Say it ain't so....

Jules

Formerly known as "nachoman"
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One for all you jazzers… Here’s a conversation from a couple of days ago in the shop which horrified me slightly-

“I’m not keen on those guys who come in and who just play patterns very fast and very loud”

“But that’s the sign of a good player”

….. Boy, am I out of step with the prevailing philosophy! You serious jazzers out there, any thought on this…..?
 
I might be a jazzer, in the sense that I prefer to express myself through jazz, but I am definitely not serious.

Since jazz has become a school subject to allow musicians to earn their living in an era when live and session work is disappearing, a standardisation is needed.
The fact that fast licks don't have much to do with music is secondary.

If it can be of some comfort, I know musicians that refuse to hire fast lick players freshly graduated from prestigious institutions.

My personal current exercise is to develop slow phrasing on Giant Steps. Much harder than 1235 on every chord. Try it if you dare.
 
You can teach patterns but you can't teach musicality(the ability to create melodies on the fly). Sad but true of a lot of players..
 
I remember reading an interview with a rock guitarist when I was just starting out who actually said that, for him, speed of playing was more important than feel. This thinking has pervaded in whole genres of playing, but it leaves me cold.

I like to listen to the gaps.
 
I suspect there have always been fast-and-soulless players around. But, unsurprisingly, nobody remembers them.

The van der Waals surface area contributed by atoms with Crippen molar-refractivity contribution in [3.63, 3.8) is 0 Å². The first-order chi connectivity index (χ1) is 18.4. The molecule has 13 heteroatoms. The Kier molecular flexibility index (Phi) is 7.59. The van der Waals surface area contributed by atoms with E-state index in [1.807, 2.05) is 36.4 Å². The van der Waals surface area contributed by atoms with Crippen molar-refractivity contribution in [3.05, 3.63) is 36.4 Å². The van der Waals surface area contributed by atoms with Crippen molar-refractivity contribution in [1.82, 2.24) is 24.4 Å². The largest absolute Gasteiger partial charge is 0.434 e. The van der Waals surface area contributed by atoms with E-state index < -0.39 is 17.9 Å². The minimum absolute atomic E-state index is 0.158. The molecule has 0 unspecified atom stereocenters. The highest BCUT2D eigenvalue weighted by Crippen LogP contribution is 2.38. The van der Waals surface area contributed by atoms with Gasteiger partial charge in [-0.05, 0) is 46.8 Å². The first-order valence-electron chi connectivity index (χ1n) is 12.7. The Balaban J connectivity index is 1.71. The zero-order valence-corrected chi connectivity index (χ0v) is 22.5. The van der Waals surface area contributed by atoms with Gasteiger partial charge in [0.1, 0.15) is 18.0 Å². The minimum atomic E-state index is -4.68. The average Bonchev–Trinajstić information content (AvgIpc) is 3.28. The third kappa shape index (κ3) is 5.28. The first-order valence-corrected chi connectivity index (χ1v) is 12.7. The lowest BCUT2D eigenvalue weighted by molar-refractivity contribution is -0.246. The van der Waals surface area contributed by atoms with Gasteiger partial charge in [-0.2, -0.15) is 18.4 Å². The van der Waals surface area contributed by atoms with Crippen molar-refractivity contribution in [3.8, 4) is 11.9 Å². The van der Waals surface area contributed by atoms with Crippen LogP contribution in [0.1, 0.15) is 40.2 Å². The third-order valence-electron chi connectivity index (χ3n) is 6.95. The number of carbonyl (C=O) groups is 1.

As far as learning patterns and licks goes, it's something I'm spending some time on myself at the moment. And I want to be able to play them as fast as possible (ie not very fast so far). But only as a means to an end. I'm trying to improve my ear and find my way round the instrument(s).

I don't think you can just blame the teachers (I'm not sure if anyone here was doing that). My maths teaching experience showed me that it can be incredibly hard to get college students to step back and think about why they are learning a particular thing. Some of them just don't care and will do badly, but even most of the ones who want to do well, think it's a matter of putting the hours in and mindlessly memorising a hundred formulae rather than getting to grips with a few basic principles, which is a much more efficient and useful thing to do. And no amount of cajoling from the stuffy nerd standing in front of them will persuade them to change. All that matters is how to do the next homework. They know this from their peers and they cling to it desperately.
 
It's great when an ensemble can play fast licks in unison. I do enjoy some of that. I like to strum chords on the sax for effect but there has to be more. I have been told before a session not go off on one and that less is more.

It might be a nerves thing with some players. Too concerned with showing their ability , to show off the piece they're playing.

I like a player to give something of themselves and show some creativity. If it's just playing the changes then it needs good rhythm

It might be an age thing. Young folk rushing about all over the place exploring every nook and cranny and old folk sitting still and weaving a story.

However, anything played well, is great, but mood affects perception and enjoyment.
 
My favourite fun book is “Jazz masters of the 1930`s” by Rex Stuart . The book puts uptempo playing into a historical context on loads of occasions. Rex talks a lot about the role of the cutting sessions and also describes duels between musicians trying to either hold on to their seat or perhaps kick a guy off a gig by outplaying them . Lester and Coleman had a very famous duel when Bean came back from Europe and this was actually witnessed by the Likes of Chu Berry Don Byas and Illinois Jacquet. Stuart himself described the Tempo as “unbelievable . It was so fast”.

There was a lot of “showboating” around these times. These musicians were playing dance music for mainly young uninhibited adults all over the world and it was a highly energetic music form which often required amazing dexterity to play. Heres a nice clip o The John Kirby band from a wee bit later but a good example none the less.


I could not resist posting this either.

http://www.youtube.com/watch?v=ZfDF7fP3XJA